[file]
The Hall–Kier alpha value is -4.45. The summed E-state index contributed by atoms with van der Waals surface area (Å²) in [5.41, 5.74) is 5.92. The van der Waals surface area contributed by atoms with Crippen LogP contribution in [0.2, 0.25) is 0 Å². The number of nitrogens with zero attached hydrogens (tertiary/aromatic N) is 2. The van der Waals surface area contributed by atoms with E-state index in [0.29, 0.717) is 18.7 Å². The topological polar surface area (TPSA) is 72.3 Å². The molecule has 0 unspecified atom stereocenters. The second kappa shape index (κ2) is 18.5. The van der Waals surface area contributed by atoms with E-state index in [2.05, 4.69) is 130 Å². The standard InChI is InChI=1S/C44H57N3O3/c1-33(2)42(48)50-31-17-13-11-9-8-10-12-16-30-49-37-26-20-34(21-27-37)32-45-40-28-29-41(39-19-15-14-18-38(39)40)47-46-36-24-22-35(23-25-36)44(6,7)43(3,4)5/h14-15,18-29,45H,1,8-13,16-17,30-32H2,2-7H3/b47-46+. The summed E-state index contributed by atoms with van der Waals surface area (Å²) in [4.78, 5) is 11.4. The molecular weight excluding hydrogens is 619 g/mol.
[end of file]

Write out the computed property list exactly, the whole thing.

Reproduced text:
The Hall–Kier alpha value is -4.45. The summed E-state index contributed by atoms with van der Waals surface area (Å²) in [5.41, 5.74) is 5.92. The van der Waals surface area contributed by atoms with Crippen LogP contribution in [0.2, 0.25) is 0 Å². The number of nitrogens with zero attached hydrogens (tertiary/aromatic N) is 2. The van der Waals surface area contributed by atoms with E-state index in [0.29, 0.717) is 18.7 Å². The topological polar surface area (TPSA) is 72.3 Å². The molecule has 0 unspecified atom stereocenters. The second kappa shape index (κ2) is 18.5. The van der Waals surface area contributed by atoms with E-state index in [2.05, 4.69) is 130 Å². The standard InChI is InChI=1S/C44H57N3O3/c1-33(2)42(48)50-31-17-13-11-9-8-10-12-16-30-49-37-26-20-34(21-27-37)32-45-40-28-29-41(39-19-15-14-18-38(39)40)47-46-36-24-22-35(23-25-36)44(6,7)43(3,4)5/h14-15,18-29,45H,1,8-13,16-17,30-32H2,2-7H3/b47-46+. The summed E-state index contributed by atoms with van der Waals surface area (Å²) in [4.78, 5) is 11.4. The molecular weight excluding hydrogens is 619 g/mol.